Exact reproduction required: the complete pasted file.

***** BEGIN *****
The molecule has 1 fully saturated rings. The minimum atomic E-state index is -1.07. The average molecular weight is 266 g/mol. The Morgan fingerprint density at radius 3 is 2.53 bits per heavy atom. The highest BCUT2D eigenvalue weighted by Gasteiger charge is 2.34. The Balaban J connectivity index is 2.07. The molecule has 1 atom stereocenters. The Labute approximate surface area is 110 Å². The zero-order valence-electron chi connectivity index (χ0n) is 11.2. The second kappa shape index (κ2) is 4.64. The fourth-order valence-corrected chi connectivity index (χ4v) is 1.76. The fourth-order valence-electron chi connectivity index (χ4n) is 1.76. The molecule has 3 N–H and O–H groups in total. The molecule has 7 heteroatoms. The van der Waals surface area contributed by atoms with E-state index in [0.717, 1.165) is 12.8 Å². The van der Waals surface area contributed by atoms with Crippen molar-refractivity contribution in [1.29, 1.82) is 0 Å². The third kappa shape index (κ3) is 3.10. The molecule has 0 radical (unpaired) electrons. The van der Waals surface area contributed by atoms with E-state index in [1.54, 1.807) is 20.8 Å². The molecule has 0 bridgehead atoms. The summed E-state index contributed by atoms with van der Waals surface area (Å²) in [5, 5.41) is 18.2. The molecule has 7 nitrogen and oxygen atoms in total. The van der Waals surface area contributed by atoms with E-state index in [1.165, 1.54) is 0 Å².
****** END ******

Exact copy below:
The molecule has 1 fully saturated rings. The minimum atomic E-state index is -1.07. The average molecular weight is 266 g/mol. The Morgan fingerprint density at radius 3 is 2.53 bits per heavy atom. The highest BCUT2D eigenvalue weighted by Gasteiger charge is 2.34. The Balaban J connectivity index is 2.07. The molecule has 1 atom stereocenters. The Labute approximate surface area is 110 Å². The zero-order valence-electron chi connectivity index (χ0n) is 11.2. The second kappa shape index (κ2) is 4.64. The fourth-order valence-corrected chi connectivity index (χ4v) is 1.76. The fourth-order valence-electron chi connectivity index (χ4n) is 1.76. The molecule has 3 N–H and O–H groups in total. The molecule has 7 heteroatoms. The van der Waals surface area contributed by atoms with E-state index in [0.717, 1.165) is 12.8 Å². The van der Waals surface area contributed by atoms with Crippen molar-refractivity contribution in [1.29, 1.82) is 0 Å². The third kappa shape index (κ3) is 3.10. The molecule has 0 radical (unpaired) electrons. The van der Waals surface area contributed by atoms with E-state index in [1.54, 1.807) is 20.8 Å². The molecule has 0 bridgehead atoms. The summed E-state index contributed by atoms with van der Waals surface area (Å²) in [5, 5.41) is 18.2. The molecule has 7 nitrogen and oxygen atoms in total. The van der Waals surface area contributed by atoms with E-state index in [1.165, 1.54) is 0 Å².